Dawn 2001Giclée on Canvas by Ricardo Valbuena
About this Artwork
Giclée + Other Art Terms
Giclée: From the French verb gicler, meaning, “to spray.” It is pronounced “zhee-clay”. The giclée process uses an incredibly accurate computer-controlled jet to apply ink to watercolor paper, canvas or etching paper. These unique jets are able to vary the width of the ink stream to as small as 1/100th the width of human hair. Giclées have a higher resolution than offset lithographs and the dynamic color range is greater than serigraph. Giclée reproductions are used to produce museum quality, fine art reproductions. In the art world it is generally regarded as the highest quality reproduction available.
In the beginning of Ricardo Valbuena’s creative journey, he was fascinated exclusively by the human figure, and drawing was the foundation of his artistic vision. Because of this initial affinity for the medium of drawing, especially charcoal and pastel, that is always the method he uses to approach any new concept or subject in his work.
Ricardo was born in Bogota, Colombia in 1960. However, it was in London, where he went to live in 1982, that his early work achieved its maturity through the direct study of the old masters and constant practice with life drawing.
In the London underground he found a fascinating subject matter in the mass of humanity traveling there. It offered him an infinite number of models and potential compositions that said a lot about the modern world and the acute loneliness, vulnerability and isolation of humans in a big city.
At this time he was producing paintings of wounded figures injured by war or natural disasters, figures wearing gas masks, the series of horses and riders came from the news and newspapers, or of his actual life experience in Colombia.
At the end of the 1980’s Ricardo became disillusioned with life in the big city and his own somber urban subject matter. One day he spontaneously slashed with red paint all the paintings in his studio and left the city.
He yearned for wild nature and open spaces. This became a spiritual necessity as he searched for a deeper understanding of himself and his connection to the natural world and the cosmos. He temporarily left painting and traveled for six months to remote parts of South America and Colombia, where, after amazing encounters with native shamans in the Amazon basin, and discovering yoga, he settled in the countryside and began painting landscapes again.
The search to capture the light, color and depth in landscapes and the magic in nature was parallel with his search to find those same elements within. Ricardo was compelled to feel, see and paint the inner landscape, and the newfound peace and harmony he was experiencing out in nature.
After two years painting in Colombia he went to India in 1992, where he remained for two years studying and teaching yoga. Ricardo spent the two years following his time in India painting in the Atlas Mountains of Morocco continuing his work with landscape. From Morocco he moved, in 1997, to Ireland where he had the opportunity to spend long periods of time near the sea. His journey continued to the United States and he is currently based in the San Francisco Bay area of California.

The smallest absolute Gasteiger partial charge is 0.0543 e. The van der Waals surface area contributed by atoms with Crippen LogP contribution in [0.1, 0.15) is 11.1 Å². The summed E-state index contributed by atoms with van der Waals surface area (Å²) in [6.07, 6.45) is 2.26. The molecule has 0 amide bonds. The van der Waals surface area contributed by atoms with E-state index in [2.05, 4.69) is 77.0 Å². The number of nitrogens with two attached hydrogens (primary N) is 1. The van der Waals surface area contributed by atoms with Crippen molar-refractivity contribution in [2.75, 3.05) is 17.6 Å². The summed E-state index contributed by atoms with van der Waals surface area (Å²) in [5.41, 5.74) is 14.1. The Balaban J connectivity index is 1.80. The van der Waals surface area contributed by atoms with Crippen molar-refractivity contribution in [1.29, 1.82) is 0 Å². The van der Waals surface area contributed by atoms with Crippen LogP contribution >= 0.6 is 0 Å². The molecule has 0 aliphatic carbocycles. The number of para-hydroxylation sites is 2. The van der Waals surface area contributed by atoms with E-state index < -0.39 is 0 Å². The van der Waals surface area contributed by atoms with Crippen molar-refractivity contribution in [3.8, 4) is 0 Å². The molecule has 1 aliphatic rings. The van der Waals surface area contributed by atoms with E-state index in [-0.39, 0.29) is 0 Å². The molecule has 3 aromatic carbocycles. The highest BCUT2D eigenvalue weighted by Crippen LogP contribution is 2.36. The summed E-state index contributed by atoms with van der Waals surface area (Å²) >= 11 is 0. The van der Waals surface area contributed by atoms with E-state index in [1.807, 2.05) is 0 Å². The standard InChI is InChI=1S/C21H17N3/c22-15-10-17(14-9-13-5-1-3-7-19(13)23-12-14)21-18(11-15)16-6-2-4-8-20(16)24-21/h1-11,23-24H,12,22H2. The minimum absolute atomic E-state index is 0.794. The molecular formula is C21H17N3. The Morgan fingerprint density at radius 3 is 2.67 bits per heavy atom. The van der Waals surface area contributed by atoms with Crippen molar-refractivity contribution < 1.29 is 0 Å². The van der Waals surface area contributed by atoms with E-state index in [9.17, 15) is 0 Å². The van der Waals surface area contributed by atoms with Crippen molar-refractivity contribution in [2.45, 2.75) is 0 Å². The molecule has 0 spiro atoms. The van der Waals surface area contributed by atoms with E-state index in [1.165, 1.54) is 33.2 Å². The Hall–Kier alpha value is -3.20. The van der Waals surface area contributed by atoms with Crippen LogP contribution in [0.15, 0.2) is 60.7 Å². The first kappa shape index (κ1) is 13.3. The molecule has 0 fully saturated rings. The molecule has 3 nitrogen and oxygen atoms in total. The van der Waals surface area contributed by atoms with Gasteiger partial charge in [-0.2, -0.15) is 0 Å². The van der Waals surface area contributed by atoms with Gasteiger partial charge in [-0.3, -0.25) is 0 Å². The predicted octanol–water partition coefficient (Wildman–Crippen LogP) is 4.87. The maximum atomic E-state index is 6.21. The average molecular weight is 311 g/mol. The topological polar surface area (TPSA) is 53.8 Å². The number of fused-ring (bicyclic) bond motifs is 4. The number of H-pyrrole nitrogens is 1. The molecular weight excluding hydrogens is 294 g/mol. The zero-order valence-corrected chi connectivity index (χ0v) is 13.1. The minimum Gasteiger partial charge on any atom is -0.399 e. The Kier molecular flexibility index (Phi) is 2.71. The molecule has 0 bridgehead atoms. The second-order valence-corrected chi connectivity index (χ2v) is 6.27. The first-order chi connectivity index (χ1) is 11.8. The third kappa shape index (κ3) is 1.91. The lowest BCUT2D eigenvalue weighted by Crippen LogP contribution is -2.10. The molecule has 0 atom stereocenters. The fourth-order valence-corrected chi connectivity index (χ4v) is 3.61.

An important aspect of Ricardo’s work with color has been his ability to paint pictures in predominantly one of the colors of the spectrum so that he can fully experience the vibration and energy of each of the colors individually. The representation of the different elements, earth, water, fire, and air, has also been part of this process.
Additionally, the surface of his paintings has become thicker and richly textured over the years. He works with both palette knives and brushes, building layer upon layer of paint to create a surface that invites a tactile response. This is evident with some of the paintings of the sea and the horses, and especially with those of the Redwood trees, in which the thickly applied paint resembles the bark of the tree itself.
Movement and capturing it has always been an important objective in Ricardo’s work, both actual physical movement and the inner movement of things or people, and conveying this movement through the animated lines and brushstrokes on his paintings or drawings.
About the process of creation, Ricardo sums up his approach this way: “The beauty and terror of the creative process is that it is always a gamble and will forever remain a great mystery like life itself.”
Selected Recent Exhibitions:
1984 Colombian Artists Living in Europe, Leighton House, London
1985 Colombian Art in the World; Museum of Modern Art, Bogota
1986 One man show, Quinton Green, London
1987 Salon de la jeune peinture, Grand Palais, Paris
1989 15 New Expressions, Diners Gallery, Bogota
1990 Two Latin American Painters, Long & Ryle, London
1992 One man show, Galeria Alfred Wild, Bogota
1992 One man show, Long & Ryle, London
1996 One man show, Long & Ryle, London
1996-7 Mixed Show, Roy Miles Gallery, London
1998 One man show, Origin Gallery, London
1999 ‘Picture Kerry’ Exhibition, National Museum, Dublin